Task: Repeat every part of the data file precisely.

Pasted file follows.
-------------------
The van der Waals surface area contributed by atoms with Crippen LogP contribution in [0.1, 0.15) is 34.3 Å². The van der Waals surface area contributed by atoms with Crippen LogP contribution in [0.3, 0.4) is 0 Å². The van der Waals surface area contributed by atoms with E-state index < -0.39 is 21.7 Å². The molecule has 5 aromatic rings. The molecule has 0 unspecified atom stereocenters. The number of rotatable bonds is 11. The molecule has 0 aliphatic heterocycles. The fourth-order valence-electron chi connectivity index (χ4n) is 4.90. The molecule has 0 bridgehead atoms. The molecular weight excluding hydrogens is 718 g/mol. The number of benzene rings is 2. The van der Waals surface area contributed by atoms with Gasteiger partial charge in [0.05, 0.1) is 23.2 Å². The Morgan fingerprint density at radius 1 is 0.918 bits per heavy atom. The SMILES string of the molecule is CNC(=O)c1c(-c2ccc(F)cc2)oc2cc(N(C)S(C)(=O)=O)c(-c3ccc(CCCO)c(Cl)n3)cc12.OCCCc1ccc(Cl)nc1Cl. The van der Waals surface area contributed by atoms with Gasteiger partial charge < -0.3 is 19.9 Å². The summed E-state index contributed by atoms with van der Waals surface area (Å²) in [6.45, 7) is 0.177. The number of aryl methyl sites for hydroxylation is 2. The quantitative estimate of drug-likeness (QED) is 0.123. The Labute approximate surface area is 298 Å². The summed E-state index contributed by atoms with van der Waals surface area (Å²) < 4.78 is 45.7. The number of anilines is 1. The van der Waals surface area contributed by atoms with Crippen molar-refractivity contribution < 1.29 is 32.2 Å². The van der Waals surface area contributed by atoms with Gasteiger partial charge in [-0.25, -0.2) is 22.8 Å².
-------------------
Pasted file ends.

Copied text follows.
The van der Waals surface area contributed by atoms with Crippen LogP contribution in [0.1, 0.15) is 34.3 Å². The van der Waals surface area contributed by atoms with Crippen LogP contribution in [0.3, 0.4) is 0 Å². The van der Waals surface area contributed by atoms with E-state index < -0.39 is 21.7 Å². The molecule has 5 aromatic rings. The molecule has 0 unspecified atom stereocenters. The number of rotatable bonds is 11. The molecule has 0 aliphatic heterocycles. The fourth-order valence-electron chi connectivity index (χ4n) is 4.90. The molecule has 0 bridgehead atoms. The molecular weight excluding hydrogens is 718 g/mol. The number of benzene rings is 2. The van der Waals surface area contributed by atoms with Gasteiger partial charge in [0.05, 0.1) is 23.2 Å². The Morgan fingerprint density at radius 1 is 0.918 bits per heavy atom. The SMILES string of the molecule is CNC(=O)c1c(-c2ccc(F)cc2)oc2cc(N(C)S(C)(=O)=O)c(-c3ccc(CCCO)c(Cl)n3)cc12.OCCCc1ccc(Cl)nc1Cl. The van der Waals surface area contributed by atoms with Gasteiger partial charge < -0.3 is 19.9 Å². The summed E-state index contributed by atoms with van der Waals surface area (Å²) in [6.45, 7) is 0.177. The number of aryl methyl sites for hydroxylation is 2. The quantitative estimate of drug-likeness (QED) is 0.123. The Labute approximate surface area is 298 Å². The summed E-state index contributed by atoms with van der Waals surface area (Å²) < 4.78 is 45.7. The number of anilines is 1. The van der Waals surface area contributed by atoms with Crippen molar-refractivity contribution < 1.29 is 32.2 Å². The van der Waals surface area contributed by atoms with Gasteiger partial charge in [-0.25, -0.2) is 22.8 Å².